Why is access to work such a complicated and sole destroying process?
This week I have had to appeal yet again (the second time since June) against a decision made by the wonderful government run scheme Access to work. I have asked for 2.5 days of specialist training with our new database that will be coming soon to Southampton Sight. I must have the training so that I can use the database with my screen reader “JAWS”
For those of you who don’t know what I’m talking about-your lucky on this occasion. ATW is a scheme that is supposed to be there to help people who have a disability while there in employment with the extra cost of equipment, training, support and travel that is needed to enable you to carry out your job successfully. What they don’t tell you about is the amount of hoops you have to jump through to be approved. As I have an ongoing claim with ATW I called them to ask for the specialist training with the new database, we are being provided with training but as I am blind understandably it will take me longer to learn how to use the system with my screen reader.
The process went through its usual wheels in the motion, including me providing the name of the database, who was providing the training and of course how much it was going to cost. Here comes the fun part, I receive an email from the lady who is looking at my case- they denied my application. Great, now another appeal; just what I need, like a hole in the head!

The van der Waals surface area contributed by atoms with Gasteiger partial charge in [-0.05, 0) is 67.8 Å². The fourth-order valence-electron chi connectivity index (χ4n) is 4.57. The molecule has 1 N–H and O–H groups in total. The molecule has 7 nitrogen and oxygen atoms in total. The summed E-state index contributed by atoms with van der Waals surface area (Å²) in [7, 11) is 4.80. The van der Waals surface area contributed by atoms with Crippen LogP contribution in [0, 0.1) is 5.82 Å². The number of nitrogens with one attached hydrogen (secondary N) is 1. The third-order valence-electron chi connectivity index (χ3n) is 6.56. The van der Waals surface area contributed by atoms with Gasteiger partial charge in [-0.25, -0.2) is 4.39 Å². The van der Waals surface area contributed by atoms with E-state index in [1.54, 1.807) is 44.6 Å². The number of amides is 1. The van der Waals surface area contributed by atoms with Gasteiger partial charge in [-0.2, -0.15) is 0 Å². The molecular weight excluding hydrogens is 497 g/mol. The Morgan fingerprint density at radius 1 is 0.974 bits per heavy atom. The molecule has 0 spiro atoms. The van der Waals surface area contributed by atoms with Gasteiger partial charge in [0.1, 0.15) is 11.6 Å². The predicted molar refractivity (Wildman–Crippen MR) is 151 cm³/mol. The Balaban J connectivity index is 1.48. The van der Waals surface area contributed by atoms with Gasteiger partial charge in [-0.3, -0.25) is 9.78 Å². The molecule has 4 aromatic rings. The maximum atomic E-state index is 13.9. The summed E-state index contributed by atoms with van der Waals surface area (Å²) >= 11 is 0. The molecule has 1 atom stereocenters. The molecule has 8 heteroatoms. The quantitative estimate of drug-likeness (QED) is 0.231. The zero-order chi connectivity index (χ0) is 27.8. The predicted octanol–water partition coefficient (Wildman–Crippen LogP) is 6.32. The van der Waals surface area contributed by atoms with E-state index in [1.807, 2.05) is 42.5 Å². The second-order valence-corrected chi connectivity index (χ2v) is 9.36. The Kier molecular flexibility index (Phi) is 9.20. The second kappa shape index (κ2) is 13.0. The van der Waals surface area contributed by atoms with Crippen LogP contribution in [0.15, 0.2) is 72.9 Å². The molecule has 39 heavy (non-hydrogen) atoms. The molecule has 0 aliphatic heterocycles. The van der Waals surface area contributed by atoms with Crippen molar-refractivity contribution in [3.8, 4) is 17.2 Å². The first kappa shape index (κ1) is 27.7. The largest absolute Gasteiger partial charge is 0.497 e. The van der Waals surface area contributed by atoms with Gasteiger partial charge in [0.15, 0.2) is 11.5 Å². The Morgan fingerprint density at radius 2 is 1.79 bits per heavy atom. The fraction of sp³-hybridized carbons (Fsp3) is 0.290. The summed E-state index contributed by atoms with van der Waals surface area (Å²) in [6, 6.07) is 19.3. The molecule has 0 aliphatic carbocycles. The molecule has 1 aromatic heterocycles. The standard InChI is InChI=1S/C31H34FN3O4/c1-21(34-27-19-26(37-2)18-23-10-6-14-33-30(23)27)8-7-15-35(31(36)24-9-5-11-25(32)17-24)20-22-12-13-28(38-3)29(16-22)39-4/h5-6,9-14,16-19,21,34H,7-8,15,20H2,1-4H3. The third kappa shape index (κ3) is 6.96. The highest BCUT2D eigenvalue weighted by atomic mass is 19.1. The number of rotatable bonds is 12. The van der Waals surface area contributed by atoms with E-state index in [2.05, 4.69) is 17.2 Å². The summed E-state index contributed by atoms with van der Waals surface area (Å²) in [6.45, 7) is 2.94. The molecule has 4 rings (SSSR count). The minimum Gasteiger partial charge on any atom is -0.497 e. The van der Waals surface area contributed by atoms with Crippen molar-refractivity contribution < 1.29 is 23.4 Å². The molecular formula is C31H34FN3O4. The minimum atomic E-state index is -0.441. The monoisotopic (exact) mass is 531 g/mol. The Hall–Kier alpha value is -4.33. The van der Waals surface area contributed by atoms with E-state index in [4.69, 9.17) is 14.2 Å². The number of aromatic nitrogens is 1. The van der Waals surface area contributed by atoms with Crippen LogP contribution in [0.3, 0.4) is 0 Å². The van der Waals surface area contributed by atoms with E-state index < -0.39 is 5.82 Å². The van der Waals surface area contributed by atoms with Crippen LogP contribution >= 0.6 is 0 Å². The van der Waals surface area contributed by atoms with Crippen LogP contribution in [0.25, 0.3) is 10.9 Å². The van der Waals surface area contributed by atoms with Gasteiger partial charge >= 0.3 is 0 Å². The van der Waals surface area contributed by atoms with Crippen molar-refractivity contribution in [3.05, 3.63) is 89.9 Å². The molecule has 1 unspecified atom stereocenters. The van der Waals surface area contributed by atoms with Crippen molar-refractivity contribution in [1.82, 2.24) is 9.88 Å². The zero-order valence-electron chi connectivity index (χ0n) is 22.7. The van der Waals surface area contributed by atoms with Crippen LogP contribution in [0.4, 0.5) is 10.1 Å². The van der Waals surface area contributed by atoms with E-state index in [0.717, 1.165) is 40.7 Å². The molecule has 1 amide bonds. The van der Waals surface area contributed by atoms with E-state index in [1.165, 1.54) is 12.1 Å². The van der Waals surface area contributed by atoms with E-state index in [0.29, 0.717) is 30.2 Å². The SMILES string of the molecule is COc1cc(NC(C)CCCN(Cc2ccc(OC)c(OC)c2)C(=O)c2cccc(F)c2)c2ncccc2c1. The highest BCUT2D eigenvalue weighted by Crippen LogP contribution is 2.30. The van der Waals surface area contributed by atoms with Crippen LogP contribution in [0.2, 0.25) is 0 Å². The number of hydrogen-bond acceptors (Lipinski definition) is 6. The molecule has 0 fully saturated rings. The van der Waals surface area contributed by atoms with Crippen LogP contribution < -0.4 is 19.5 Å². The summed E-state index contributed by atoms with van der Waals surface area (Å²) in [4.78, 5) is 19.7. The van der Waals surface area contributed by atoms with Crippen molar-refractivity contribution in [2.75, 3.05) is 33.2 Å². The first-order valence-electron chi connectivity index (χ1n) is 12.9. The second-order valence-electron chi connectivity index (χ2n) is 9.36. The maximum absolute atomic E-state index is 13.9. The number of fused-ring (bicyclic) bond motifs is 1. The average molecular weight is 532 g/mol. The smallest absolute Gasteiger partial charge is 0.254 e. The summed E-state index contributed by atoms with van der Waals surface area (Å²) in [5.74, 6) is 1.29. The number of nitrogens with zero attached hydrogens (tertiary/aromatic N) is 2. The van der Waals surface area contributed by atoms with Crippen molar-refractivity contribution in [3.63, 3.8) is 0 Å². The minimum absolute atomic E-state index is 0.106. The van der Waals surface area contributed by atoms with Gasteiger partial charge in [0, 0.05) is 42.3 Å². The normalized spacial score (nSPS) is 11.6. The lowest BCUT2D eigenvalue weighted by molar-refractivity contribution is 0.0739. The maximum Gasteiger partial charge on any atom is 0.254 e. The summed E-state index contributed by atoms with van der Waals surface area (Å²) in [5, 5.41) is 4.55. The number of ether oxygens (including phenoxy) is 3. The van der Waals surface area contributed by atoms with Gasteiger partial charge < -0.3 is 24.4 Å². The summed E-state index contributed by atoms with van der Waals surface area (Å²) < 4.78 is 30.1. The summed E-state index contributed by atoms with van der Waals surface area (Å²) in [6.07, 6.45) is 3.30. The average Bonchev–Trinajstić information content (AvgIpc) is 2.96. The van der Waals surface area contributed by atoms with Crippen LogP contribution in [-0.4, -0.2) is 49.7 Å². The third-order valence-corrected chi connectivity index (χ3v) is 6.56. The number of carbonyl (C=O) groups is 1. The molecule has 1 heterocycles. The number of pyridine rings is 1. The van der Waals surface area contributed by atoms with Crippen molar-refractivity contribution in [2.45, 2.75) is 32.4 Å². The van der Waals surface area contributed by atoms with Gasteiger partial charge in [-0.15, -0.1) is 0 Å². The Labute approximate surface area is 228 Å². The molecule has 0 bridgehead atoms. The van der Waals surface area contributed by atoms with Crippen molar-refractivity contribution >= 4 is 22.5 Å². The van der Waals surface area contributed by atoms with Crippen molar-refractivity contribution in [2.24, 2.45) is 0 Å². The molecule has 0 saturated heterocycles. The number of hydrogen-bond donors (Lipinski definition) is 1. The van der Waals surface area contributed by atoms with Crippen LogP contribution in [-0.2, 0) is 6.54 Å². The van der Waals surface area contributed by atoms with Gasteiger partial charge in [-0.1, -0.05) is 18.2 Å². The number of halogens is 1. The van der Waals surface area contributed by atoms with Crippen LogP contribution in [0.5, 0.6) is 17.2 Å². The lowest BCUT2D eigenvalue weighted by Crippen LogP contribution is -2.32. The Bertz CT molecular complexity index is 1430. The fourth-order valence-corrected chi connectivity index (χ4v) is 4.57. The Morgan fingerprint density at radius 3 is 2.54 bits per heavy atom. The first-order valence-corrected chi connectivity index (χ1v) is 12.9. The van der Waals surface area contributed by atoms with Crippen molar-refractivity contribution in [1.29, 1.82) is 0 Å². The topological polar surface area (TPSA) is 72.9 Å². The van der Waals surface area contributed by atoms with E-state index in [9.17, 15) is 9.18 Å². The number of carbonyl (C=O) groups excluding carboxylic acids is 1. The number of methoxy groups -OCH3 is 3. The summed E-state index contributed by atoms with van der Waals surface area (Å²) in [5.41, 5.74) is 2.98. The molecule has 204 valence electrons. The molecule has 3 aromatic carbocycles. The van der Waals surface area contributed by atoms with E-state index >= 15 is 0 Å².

When I appealed last time (when I broke my finger and was denied travel to get to and from work in a taxi-you cannot walk around using a white cane in the hand that is taped together to help mend your broken finger, believe me I tried) the CEO of Southampton Sight Jackie helped me, I’m not saying that she hasn’t helped me again but it is good for me to learn to stand up for myself. I don’t understand why you have to even appeal against something that is supposed to help not hinder you. A couple of shocking figures for you, 1:10 blind people are in employment and 1:4 people who have a visual impairment are in employment. I believe that this is wrong that these figures are so low in todays modern society. The government should be helping to remove the barriers in to employment for people with disabilities- we have aspirations to work just as much as the next person. Not many employers would be as tolerant as Southampton Sight.
After a considerable time writing and re-writing an appeal letter regarding my reasonable request I am awaiting a response and feeling frustrated and discriminated against. What I want most of all is the ability to do my job and be on an equal playing field as my colleagues.
Whilst writing this blog I said the following which made my colleague laugh, “if access to work was a goalball, and I was on court I would definitely score a goal against the opposition.”
I will update you with my progress, I will not give up at the first attempt-I don’t like being told no.